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Lyxor Global Hedge Fund index down -0.45 per cent in April


Date: Thursday, May 21, 2009
Author: Hedgeweek.com

he Lyxor Global Hedge Fund index, an investable index based on Lyxor's hedge fund platform which tracks the overall hedge fund universe, was down -0.45 per cent in April.

Since the beginning of the year the index is flat.

The key drivers for this month's alternative indices returns lay in the stabilizing markets, with improved liquidity and an overwhelming beta-driven rally.

L/S credit (+4.8 per cent) and convertible arbitrage (+1.6 per cent) were leaders among the strategies. Both benefited from a general spread tightening, and new issuance in both markets points toward better liquidity. Convertible valuations improved toward less depressed levels, as evidenced by convertible implied volatility holding steady even as listed option volatility declined on the rally. Distressed managers, still cautiously short, lost out (-3.3 per cent).

CTA managers faced a difficult month. CTAs focused on high-frequency trading posted losses of -0.7 per cent, and CTAs focused on more medium- and longer-term trends declined 1.8 per cent. Longer-term CTAs faced losses on short equity positions. Short-term CTAs found more novel ways to lose money, for example, on long Mexican peso holdings after the swine flu news broke. Global macro managers traded the same markets but posted gains of 1.3 per cent. Nonetheless, returns varied widely among managers.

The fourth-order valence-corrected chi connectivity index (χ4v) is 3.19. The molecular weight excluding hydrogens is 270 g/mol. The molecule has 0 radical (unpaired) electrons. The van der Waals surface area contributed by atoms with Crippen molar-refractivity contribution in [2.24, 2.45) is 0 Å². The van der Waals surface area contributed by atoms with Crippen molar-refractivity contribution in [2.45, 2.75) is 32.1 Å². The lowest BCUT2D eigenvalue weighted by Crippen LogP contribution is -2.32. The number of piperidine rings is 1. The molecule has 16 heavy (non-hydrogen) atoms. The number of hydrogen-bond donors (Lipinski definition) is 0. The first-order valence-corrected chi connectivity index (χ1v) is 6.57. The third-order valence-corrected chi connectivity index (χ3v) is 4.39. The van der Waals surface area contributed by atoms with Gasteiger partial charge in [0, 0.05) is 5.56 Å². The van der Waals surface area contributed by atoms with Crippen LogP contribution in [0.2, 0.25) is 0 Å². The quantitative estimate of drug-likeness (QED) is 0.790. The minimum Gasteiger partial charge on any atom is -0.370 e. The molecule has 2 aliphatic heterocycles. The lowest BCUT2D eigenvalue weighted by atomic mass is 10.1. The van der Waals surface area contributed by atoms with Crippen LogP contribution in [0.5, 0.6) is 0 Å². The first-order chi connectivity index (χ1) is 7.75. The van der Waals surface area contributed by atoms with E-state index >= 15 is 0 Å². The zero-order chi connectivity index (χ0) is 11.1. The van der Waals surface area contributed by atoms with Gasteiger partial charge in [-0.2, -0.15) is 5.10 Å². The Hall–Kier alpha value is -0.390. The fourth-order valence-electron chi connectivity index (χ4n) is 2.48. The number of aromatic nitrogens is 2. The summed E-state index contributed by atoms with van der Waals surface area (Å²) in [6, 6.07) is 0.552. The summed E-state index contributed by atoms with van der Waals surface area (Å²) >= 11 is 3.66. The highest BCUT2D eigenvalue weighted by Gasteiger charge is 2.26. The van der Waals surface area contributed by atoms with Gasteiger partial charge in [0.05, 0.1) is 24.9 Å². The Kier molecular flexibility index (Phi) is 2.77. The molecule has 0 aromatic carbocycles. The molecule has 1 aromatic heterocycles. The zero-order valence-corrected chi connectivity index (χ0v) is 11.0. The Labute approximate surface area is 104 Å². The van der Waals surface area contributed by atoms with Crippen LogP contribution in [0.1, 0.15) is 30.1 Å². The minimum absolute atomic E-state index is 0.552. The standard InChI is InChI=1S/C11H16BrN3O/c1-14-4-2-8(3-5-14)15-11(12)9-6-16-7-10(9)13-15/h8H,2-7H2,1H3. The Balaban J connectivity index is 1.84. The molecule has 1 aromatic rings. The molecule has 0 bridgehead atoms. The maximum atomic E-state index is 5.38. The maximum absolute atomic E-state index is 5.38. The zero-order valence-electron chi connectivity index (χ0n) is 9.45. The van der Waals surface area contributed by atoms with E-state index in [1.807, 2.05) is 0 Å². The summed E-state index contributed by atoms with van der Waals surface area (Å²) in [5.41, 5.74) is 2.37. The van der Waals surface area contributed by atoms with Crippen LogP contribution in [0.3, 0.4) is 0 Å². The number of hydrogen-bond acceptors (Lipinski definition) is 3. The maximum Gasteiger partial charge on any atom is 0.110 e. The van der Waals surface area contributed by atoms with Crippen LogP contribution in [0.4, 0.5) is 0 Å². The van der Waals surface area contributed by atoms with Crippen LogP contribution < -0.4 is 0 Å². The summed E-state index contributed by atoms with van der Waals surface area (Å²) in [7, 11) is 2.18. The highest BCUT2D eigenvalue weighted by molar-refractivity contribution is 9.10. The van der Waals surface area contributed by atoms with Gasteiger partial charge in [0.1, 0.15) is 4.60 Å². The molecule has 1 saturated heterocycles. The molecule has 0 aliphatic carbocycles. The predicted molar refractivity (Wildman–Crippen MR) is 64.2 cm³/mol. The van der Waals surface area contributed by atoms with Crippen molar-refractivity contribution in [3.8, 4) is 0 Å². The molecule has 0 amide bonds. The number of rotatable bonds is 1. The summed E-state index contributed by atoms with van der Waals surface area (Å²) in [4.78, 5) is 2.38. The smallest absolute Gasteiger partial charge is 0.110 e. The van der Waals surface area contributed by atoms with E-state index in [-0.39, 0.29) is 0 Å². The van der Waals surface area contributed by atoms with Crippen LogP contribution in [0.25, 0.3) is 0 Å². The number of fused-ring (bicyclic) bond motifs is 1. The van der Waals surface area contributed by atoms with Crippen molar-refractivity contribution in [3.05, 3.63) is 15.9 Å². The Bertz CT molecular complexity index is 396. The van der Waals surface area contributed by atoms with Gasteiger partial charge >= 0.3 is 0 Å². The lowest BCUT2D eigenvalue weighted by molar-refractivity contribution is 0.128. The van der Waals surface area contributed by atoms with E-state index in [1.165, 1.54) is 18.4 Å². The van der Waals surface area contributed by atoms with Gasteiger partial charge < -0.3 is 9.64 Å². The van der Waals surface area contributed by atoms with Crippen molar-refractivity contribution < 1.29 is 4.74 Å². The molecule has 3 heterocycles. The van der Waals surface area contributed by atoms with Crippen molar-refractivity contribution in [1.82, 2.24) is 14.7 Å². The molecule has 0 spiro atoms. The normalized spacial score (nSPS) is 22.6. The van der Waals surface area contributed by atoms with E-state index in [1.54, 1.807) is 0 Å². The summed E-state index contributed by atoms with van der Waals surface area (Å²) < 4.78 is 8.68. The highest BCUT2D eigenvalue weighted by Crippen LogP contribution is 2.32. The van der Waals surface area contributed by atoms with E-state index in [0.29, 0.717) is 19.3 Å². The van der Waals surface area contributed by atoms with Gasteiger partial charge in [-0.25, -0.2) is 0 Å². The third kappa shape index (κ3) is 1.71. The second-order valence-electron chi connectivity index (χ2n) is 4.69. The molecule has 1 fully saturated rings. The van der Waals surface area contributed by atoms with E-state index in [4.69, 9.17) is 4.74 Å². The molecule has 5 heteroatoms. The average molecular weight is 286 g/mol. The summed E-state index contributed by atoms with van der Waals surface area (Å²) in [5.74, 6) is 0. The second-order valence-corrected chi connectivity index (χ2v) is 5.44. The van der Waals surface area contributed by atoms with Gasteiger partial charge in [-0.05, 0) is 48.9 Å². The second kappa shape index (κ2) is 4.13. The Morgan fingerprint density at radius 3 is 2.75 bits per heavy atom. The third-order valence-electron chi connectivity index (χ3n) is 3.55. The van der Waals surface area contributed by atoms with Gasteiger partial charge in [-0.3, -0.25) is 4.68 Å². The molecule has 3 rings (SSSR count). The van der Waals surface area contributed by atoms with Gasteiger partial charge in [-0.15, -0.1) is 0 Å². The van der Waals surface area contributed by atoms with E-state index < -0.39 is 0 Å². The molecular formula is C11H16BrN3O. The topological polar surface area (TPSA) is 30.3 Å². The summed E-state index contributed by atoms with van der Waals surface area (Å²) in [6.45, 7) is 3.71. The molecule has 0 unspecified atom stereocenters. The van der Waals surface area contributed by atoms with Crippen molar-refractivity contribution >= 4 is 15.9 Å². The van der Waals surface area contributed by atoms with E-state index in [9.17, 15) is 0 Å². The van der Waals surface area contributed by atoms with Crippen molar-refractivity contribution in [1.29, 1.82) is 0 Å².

Within the event driven space, merger arbitrage and special situations managers both posted losses at the index level (-1.7 per cent and -0.2 per cent, respectively). Merger arbitrage managers exposed to capital structure arbitrage trades (e.g., Citigroup preferred vs. common stock) showed more volatility and worse returns than their peers. Special situations managers with highly defensive positions fared worse than managers with deeper value plays that benefited from the prolonged rally.

Long/short equity managers with a long bias posted significant gains (+7.5 per cent), while the more defensively positioned variable bias managers were generally off (-2.3 per cent).

Market neutral funds were down 0.6 per cent, but statistical arbitrage funds nearly broke even with losses of -0.4 per cent.